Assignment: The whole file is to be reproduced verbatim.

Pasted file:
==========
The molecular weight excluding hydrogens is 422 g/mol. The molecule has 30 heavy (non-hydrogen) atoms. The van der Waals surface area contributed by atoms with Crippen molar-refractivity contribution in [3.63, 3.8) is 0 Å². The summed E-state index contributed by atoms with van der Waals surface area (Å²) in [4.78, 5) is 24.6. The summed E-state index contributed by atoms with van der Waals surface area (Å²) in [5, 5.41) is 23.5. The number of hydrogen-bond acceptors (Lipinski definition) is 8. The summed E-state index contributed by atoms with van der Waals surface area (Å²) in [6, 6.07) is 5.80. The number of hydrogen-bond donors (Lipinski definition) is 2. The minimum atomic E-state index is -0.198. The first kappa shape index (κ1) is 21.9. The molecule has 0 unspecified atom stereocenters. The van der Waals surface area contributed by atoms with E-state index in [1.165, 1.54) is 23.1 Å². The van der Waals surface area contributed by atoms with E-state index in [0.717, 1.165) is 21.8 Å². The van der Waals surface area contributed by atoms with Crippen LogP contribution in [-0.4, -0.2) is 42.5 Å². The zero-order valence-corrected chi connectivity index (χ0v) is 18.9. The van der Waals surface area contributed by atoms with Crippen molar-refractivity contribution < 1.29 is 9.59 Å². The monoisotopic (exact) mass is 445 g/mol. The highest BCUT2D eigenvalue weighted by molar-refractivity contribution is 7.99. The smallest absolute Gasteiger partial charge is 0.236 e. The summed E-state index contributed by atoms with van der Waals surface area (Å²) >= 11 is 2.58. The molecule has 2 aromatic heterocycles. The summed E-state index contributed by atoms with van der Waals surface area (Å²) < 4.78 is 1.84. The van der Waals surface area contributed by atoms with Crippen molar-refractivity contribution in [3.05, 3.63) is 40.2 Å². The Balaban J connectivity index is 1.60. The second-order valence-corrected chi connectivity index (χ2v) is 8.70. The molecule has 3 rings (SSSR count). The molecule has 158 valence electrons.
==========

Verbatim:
The molecular weight excluding hydrogens is 422 g/mol. The molecule has 30 heavy (non-hydrogen) atoms. The van der Waals surface area contributed by atoms with Crippen molar-refractivity contribution in [3.63, 3.8) is 0 Å². The summed E-state index contributed by atoms with van der Waals surface area (Å²) in [4.78, 5) is 24.6. The summed E-state index contributed by atoms with van der Waals surface area (Å²) in [5, 5.41) is 23.5. The number of hydrogen-bond acceptors (Lipinski definition) is 8. The summed E-state index contributed by atoms with van der Waals surface area (Å²) in [6, 6.07) is 5.80. The number of hydrogen-bond donors (Lipinski definition) is 2. The minimum atomic E-state index is -0.198. The first kappa shape index (κ1) is 21.9. The molecule has 0 unspecified atom stereocenters. The van der Waals surface area contributed by atoms with E-state index in [1.165, 1.54) is 23.1 Å². The van der Waals surface area contributed by atoms with E-state index in [0.717, 1.165) is 21.8 Å². The van der Waals surface area contributed by atoms with Crippen LogP contribution in [-0.4, -0.2) is 42.5 Å². The zero-order valence-corrected chi connectivity index (χ0v) is 18.9. The van der Waals surface area contributed by atoms with Crippen molar-refractivity contribution < 1.29 is 9.59 Å². The monoisotopic (exact) mass is 445 g/mol. The highest BCUT2D eigenvalue weighted by molar-refractivity contribution is 7.99. The smallest absolute Gasteiger partial charge is 0.236 e. The summed E-state index contributed by atoms with van der Waals surface area (Å²) >= 11 is 2.58. The molecule has 2 aromatic heterocycles. The summed E-state index contributed by atoms with van der Waals surface area (Å²) < 4.78 is 1.84. The van der Waals surface area contributed by atoms with Crippen molar-refractivity contribution in [3.05, 3.63) is 40.2 Å². The Balaban J connectivity index is 1.60. The second-order valence-corrected chi connectivity index (χ2v) is 8.70. The molecule has 3 rings (SSSR count). The molecule has 158 valence electrons.